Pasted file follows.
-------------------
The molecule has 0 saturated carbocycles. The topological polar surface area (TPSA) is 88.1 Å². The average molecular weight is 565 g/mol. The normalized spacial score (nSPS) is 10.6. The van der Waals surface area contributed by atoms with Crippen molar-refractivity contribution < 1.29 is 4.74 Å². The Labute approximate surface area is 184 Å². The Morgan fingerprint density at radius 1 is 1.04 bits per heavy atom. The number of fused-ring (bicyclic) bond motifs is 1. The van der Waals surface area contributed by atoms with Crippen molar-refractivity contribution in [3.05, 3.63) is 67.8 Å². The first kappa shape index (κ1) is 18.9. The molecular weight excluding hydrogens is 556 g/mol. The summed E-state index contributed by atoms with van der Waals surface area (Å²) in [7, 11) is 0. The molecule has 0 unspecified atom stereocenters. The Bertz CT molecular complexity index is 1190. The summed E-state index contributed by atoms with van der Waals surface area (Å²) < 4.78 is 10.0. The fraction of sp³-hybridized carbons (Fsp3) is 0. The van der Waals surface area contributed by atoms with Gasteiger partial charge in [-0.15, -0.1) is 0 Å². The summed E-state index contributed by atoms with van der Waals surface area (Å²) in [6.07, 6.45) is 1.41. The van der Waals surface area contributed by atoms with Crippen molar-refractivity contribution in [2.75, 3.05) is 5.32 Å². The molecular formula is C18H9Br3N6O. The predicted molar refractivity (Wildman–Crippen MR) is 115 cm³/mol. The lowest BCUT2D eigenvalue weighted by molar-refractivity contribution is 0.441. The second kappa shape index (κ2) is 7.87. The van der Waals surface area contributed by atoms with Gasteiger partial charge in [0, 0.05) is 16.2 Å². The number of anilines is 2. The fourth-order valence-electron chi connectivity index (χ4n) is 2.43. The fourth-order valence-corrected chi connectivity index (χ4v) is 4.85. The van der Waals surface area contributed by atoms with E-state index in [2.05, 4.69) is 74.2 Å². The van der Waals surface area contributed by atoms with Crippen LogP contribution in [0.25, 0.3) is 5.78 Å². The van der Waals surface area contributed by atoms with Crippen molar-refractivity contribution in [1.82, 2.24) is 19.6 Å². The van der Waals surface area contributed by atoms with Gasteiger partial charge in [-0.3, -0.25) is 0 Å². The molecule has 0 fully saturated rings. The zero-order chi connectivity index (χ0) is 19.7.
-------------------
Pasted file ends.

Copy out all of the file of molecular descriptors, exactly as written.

The molecule has 0 saturated carbocycles. The topological polar surface area (TPSA) is 88.1 Å². The average molecular weight is 565 g/mol. The normalized spacial score (nSPS) is 10.6. The van der Waals surface area contributed by atoms with Crippen molar-refractivity contribution < 1.29 is 4.74 Å². The Labute approximate surface area is 184 Å². The Morgan fingerprint density at radius 1 is 1.04 bits per heavy atom. The number of fused-ring (bicyclic) bond motifs is 1. The van der Waals surface area contributed by atoms with Crippen molar-refractivity contribution in [3.05, 3.63) is 67.8 Å². The first kappa shape index (κ1) is 18.9. The molecular weight excluding hydrogens is 556 g/mol. The summed E-state index contributed by atoms with van der Waals surface area (Å²) in [7, 11) is 0. The molecule has 0 unspecified atom stereocenters. The Bertz CT molecular complexity index is 1190. The summed E-state index contributed by atoms with van der Waals surface area (Å²) < 4.78 is 10.0. The fraction of sp³-hybridized carbons (Fsp3) is 0. The van der Waals surface area contributed by atoms with Gasteiger partial charge in [-0.15, -0.1) is 0 Å². The summed E-state index contributed by atoms with van der Waals surface area (Å²) in [6.07, 6.45) is 1.41. The van der Waals surface area contributed by atoms with Crippen molar-refractivity contribution in [2.75, 3.05) is 5.32 Å². The molecular formula is C18H9Br3N6O. The predicted molar refractivity (Wildman–Crippen MR) is 115 cm³/mol. The lowest BCUT2D eigenvalue weighted by molar-refractivity contribution is 0.441. The second kappa shape index (κ2) is 7.87. The van der Waals surface area contributed by atoms with Gasteiger partial charge in [0, 0.05) is 16.2 Å². The number of anilines is 2. The fourth-order valence-electron chi connectivity index (χ4n) is 2.43. The fourth-order valence-corrected chi connectivity index (χ4v) is 4.85. The van der Waals surface area contributed by atoms with E-state index in [2.05, 4.69) is 74.2 Å². The van der Waals surface area contributed by atoms with Crippen LogP contribution in [0.25, 0.3) is 5.78 Å². The van der Waals surface area contributed by atoms with Crippen molar-refractivity contribution in [1.82, 2.24) is 19.6 Å². The van der Waals surface area contributed by atoms with Gasteiger partial charge in [-0.3, -0.25) is 0 Å². The molecule has 0 fully saturated rings. The zero-order chi connectivity index (χ0) is 19.7.